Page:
George Tamaro '61 M.S., who played a major role in stabilizing the foundation of the World Trade Center after it was destroyed in the Sept. 11, 2001, terrorist attack, has received the John Fritz Medal from the American Association of Engineering Sciences. The medal is "the highest award in the engineering profession," according to AAES.
In October, Tamaro will receive the Lynn Beedle Award, which is named for the late professor of civil engineering at Lehigh and founder of the Council on Tall Buildings and Urban Habitat.
Tamaro, a partner of Mueser Rutledge Consulting Engineers, was the third consecutive Lehigh civil engineering alumnus to win the Fritz Award.
Beedle, who received a Ph.D. from Lehigh in 1952, won the award in 1995. John Fisher '64 Ph.D., professor emeritus of civil engineering and founder of the ATLSS Research Center, was recognized in 2000.
The Fritz Award rotates among the five leading international engineering societies that make up the AAES, so that each discipline has one winner every five years. Those societies are the American Institute of Chemical Engineers; the American Institute of Mining, Metallurgical & Petroleum Engineers; the American Society of Civil Engineers; the American Society of Mechanical Engineers; and the Institute of Electrical and Electronics Engineers.
Tamaro was surprised to learn he had won the Fritz Award. "I thought they lowered the standards," he says with a laugh. "But I am honored to join the ranks of Lynn Beedle and John Fisher."
The Fritz Medal citation says Tamaro's peers describe him as "a man of tremendous foresight and technical acumen; one of those rare engineers who has gained a broad perspective of design and construction through his work as an owner's representative, a contractor and a consulting engineer."
The citation praises Tamaro for "using his knowledge of the underground spaces in and around the World Trade Center to provide guidance for emergency workers to safely navigate the site above and below ground."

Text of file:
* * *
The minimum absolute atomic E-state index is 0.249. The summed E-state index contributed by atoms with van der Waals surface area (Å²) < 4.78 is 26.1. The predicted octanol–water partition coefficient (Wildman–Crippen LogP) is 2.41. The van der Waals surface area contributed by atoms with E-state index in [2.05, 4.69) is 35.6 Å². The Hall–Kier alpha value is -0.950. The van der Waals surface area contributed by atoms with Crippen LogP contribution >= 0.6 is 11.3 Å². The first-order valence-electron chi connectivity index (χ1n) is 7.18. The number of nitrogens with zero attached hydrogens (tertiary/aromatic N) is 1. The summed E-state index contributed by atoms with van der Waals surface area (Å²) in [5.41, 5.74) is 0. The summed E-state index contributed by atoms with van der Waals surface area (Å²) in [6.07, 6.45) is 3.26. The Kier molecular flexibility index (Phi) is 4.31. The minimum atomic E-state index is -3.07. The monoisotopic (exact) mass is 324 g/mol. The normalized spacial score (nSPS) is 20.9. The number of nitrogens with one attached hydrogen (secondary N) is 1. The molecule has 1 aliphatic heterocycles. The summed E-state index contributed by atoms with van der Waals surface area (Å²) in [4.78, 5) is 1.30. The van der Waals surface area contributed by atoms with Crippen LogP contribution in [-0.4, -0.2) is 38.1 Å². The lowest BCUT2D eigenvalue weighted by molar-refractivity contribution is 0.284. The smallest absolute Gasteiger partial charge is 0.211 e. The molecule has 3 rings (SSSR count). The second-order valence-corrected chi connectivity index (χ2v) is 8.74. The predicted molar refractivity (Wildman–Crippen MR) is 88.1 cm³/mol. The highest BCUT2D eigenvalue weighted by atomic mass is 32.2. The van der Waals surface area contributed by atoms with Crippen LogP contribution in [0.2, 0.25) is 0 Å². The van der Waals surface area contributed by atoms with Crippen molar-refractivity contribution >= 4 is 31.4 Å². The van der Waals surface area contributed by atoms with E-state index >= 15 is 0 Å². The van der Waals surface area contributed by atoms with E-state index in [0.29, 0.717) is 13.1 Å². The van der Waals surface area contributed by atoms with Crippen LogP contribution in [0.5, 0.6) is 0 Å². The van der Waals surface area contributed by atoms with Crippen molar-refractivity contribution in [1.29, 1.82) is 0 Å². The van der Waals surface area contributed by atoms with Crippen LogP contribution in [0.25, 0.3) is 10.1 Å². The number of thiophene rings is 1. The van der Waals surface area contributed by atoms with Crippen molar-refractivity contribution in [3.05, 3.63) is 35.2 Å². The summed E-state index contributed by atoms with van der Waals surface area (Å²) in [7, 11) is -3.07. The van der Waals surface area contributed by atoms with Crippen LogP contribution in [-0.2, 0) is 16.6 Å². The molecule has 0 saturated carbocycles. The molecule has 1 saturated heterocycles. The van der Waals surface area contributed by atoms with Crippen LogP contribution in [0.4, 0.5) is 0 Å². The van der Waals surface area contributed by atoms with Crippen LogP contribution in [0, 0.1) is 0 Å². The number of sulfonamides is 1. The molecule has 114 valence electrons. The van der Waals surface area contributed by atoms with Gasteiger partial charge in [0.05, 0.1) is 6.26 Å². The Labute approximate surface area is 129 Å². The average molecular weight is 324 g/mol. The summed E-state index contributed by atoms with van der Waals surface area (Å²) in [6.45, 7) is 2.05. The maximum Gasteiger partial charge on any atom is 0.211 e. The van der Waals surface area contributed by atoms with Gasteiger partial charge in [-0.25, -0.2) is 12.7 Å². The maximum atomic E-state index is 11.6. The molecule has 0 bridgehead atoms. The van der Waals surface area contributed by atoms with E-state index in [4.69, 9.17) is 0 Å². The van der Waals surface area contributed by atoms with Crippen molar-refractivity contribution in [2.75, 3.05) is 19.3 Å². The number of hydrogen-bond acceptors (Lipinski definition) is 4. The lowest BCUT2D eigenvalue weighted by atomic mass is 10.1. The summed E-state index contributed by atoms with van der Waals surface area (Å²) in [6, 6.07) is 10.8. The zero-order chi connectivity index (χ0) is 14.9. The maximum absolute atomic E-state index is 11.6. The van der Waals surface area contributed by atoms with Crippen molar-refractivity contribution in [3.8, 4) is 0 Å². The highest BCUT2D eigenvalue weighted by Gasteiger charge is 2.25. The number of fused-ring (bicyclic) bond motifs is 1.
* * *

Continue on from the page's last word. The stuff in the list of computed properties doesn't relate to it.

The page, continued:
In the late 1960s and 1970s, Tamaro helped build the WTC while working for the Port Authority of New York and New Jersey. He oversaw construction of the perimeter wall, which extended eight city blocks below the ground. The wall, nicknamed "the bathtub," was constructed from slurry walls, which Tamaro describes as "special walls built from the top down" that prevent water from entering the site.
After the September 11, 2001, terrorist attack, Tamaro was asked to help stabilize the underground structure. He assembled construction companies to clear the debris and build support for the bathtub. Then he designed a process to move large equipment into the small area.
When the towers were hit, the slurry walls of the bathtub began to collapse. If the walls had failed, said Fisher, the New York City streets and the subway system could have flooded.
Since the attacks, Tamaro has been designing the foundations for the structures that will replace the World Trade Center.
The Beedle Award is given by the Structural Stability Research Council to Lehigh alumni who have achieved excellence in civil engineering. The SSRC was formerly headquartered at Lehigh and is now located in Florida.
The Beedle Award has been given twice. Theodore V. Galambos, a professor emeritus of civil engineering at the University of Minnesota who earned his Ph.D. from Lehigh in 1959, was honored in 2002. Yuhshi Fukumoto, a professor of civil engineering at Japan's Fukuyama University who earned his Ph.D. from Lehigh in 1963, was honored in 2004.
Fisher and Tamaro, who were both students of Beedle, said their professor inspired them to become civil engineers. After Fisher and Tamaro graduated, they remained good friends with Beedle.
"Beedle was very demanding, which is good," Tamaro says.
Tamaro and Fisher met in the lab while Tamaro was completing his master's degree, says Tamaro. The two men have maintained a steady friendship and enjoy a mutual respect.
by Becky Straw '06
Posted on Friday, July 01, 2005